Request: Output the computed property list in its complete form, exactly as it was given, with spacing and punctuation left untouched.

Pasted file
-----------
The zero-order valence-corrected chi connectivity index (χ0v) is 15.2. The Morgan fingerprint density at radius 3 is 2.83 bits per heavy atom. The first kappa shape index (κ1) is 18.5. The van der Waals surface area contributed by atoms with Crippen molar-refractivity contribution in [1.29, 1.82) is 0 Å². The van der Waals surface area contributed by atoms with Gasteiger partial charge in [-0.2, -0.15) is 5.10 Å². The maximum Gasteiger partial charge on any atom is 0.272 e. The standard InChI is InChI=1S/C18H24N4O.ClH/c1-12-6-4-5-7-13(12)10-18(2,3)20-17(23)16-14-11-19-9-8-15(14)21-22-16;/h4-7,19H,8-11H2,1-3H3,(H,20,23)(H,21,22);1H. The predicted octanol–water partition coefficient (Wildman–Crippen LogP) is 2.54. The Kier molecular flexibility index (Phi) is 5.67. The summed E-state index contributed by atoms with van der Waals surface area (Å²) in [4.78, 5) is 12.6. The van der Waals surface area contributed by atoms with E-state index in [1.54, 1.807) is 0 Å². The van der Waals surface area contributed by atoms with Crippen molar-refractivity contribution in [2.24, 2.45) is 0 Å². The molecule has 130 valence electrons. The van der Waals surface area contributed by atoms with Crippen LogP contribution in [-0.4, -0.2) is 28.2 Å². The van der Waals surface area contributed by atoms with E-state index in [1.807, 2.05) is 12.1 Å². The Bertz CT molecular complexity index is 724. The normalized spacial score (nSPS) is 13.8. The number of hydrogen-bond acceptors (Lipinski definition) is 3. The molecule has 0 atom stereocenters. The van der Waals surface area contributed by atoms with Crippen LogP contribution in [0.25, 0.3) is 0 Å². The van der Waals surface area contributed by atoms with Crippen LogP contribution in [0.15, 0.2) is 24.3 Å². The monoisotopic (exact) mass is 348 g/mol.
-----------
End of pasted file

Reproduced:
The zero-order valence-corrected chi connectivity index (χ0v) is 15.2. The Morgan fingerprint density at radius 3 is 2.83 bits per heavy atom. The first kappa shape index (κ1) is 18.5. The van der Waals surface area contributed by atoms with Crippen molar-refractivity contribution in [1.29, 1.82) is 0 Å². The van der Waals surface area contributed by atoms with Gasteiger partial charge in [-0.2, -0.15) is 5.10 Å². The maximum Gasteiger partial charge on any atom is 0.272 e. The standard InChI is InChI=1S/C18H24N4O.ClH/c1-12-6-4-5-7-13(12)10-18(2,3)20-17(23)16-14-11-19-9-8-15(14)21-22-16;/h4-7,19H,8-11H2,1-3H3,(H,20,23)(H,21,22);1H. The predicted octanol–water partition coefficient (Wildman–Crippen LogP) is 2.54. The Kier molecular flexibility index (Phi) is 5.67. The summed E-state index contributed by atoms with van der Waals surface area (Å²) in [4.78, 5) is 12.6. The van der Waals surface area contributed by atoms with E-state index in [1.54, 1.807) is 0 Å². The van der Waals surface area contributed by atoms with Crippen molar-refractivity contribution in [2.24, 2.45) is 0 Å². The molecule has 130 valence electrons. The van der Waals surface area contributed by atoms with Crippen LogP contribution in [-0.4, -0.2) is 28.2 Å². The van der Waals surface area contributed by atoms with E-state index in [1.807, 2.05) is 12.1 Å². The Bertz CT molecular complexity index is 724. The normalized spacial score (nSPS) is 13.8. The number of hydrogen-bond acceptors (Lipinski definition) is 3. The molecule has 0 atom stereocenters. The van der Waals surface area contributed by atoms with Crippen LogP contribution in [0.25, 0.3) is 0 Å². The van der Waals surface area contributed by atoms with Crippen LogP contribution in [0.15, 0.2) is 24.3 Å². The monoisotopic (exact) mass is 348 g/mol.